Charter school formally seeks approval for new building on Roslindale/West Roxbury line

Roxbury Preparatory Charter School yesterday filed a "letter with intent" with the BPDA that signals it will soon file detailed plans to replace auto sales and repair buildings on Belgrade Avenue and West Roxbury Parkway with a three-story school for 800 students.

The proposed school, on a one-acre site, would replace temporary high-school quarters for which it has a three-year lease at the old Most Precious Blood School in Hyde Park.

Roxbury Prep is proposing 66 on-site parking spaces, with 20 at street level and the rest in an underground garage. It says it expects most of its students to get to and from the building on public transit - either via the Needham Line's Bellevue station next door to the site or via buses that run up and down Belgrade.

In addition to the BPDA, the project will need zoning-board approval.

In its letter to the BPDA, the school says it now has sign off from at least 200 near-by residents. Its initial meeting with neighbors last year did not go well, with residents complaining about both traffic and the idea of hordes of teenagers roaming their streets.

Roxbury Prep letter of intent (878k PDF).



Free tagging: 



By on

Almost 1/3 of students suspended, ya i would want this in my neighborhood. Im sure they'll be very respectful of their neighbors!


By on

Parents could impart upon their children that they should not be doing things that could lead to suspensions. It looks like that is something that most of the students, and remember that the assessment covers all grades, understand. Of course, some parents like the idea of sending their kids to a place with strong discipline. Reminds me of growing up in Catholic schools, though there is probably less hitting at Roxbury Prep.

Conversely, the MCAS scores of the 10th graders (the group that would be occupying this site) are a little bit better than state average, so kids could definitely do worse than going to this school.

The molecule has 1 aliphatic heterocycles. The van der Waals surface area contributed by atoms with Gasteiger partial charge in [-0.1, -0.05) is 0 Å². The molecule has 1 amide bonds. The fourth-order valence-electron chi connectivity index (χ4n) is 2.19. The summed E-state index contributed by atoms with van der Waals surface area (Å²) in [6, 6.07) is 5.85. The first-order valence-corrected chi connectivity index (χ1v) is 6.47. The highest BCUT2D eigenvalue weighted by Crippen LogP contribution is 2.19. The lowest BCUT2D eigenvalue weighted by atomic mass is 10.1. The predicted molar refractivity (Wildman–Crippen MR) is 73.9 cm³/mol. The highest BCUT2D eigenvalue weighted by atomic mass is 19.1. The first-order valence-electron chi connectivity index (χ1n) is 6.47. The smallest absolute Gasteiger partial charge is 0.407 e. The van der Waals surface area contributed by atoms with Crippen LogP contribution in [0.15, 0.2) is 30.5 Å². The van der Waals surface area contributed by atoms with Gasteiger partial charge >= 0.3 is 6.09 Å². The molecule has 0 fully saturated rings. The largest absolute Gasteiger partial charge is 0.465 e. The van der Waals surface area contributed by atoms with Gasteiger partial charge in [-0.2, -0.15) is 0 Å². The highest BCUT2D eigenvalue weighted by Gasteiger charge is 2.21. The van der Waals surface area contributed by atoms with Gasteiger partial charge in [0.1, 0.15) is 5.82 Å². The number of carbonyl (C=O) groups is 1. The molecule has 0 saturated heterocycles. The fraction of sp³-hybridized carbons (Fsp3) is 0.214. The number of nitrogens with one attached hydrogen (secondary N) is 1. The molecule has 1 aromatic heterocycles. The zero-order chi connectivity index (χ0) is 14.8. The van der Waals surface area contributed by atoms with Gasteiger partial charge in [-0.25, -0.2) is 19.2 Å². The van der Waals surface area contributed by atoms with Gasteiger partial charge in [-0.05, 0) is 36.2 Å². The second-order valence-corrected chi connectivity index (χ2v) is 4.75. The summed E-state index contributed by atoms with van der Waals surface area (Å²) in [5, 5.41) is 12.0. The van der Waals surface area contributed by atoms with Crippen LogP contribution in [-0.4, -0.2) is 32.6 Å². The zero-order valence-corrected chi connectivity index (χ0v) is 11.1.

O great

By on

I was on the Needham Line yesterday around 4pm when Charter School kids got on, SCREAMING, acting like complete idiots and finally fighting. The conductor acted as if this was normal behavior and said nothing.


You left out the word 'black' in the sentence about resident complaints about 'hordes of teenagers'

As we saw in the Question 2 debate - white middle class people who send their kids to exam schools are very happy to fight any attempt to provide better options to minority kids in the city so I guess it's won't just be the lace curtain WR crowd who will oppose this though.


except that

a majority of people color voted against question 2. But you're about the nimby hordes comment.


Agree and Disagree

By on

Yes, the general neighborhood response to this school has certainly brought out a lot of NIMBY, racist vagaries about "those kids". No argument there. The school already exists, so it's not adding to the cap in any way, and as far as I can tell it isn't going to increase its seats there.

I was strongly NO on Q2 and continue to push back against any more public money going from BPS to Charters, but this school already exists and is simply moving. So I don't think it's fair to conflate "white middle class" opponents of Q2 with the NIMBYs who don't like the idea of black teens hanging out near Holy Name.


I guess we'll see

I didn't say anything about fair but I'd be willing to bet these are two primary themes in the presumed opposition to this school that will come up in community meetings about the proposal.

Please be specific

By on

How have charters cost BPS a single dollar in the past 15-20 years. BPS gets 35 cents of every dollar from time immemorial even though it's 15% smaller over the past 15 or so years. Per capita spending is up about triple the rate of inflation as a result and 80% of the heads added to city payroll since the dot com bubble burst are BPS employees even though the system has about 7500 fewer students - and almost 10k fewer if you exclude preK programs which are very cheap to fund.

How does this "transfer" take place? Statistically at least, the best thing to ever happen to BPS was charter schools.


By on

The BPS population is not the same as it was 20 years ago, and great strides have been made in identifying and intervening with students who require extra services, IEPs, etc. Those students cost more to educate, period. It's the law, and you can't shortchange them without being sued.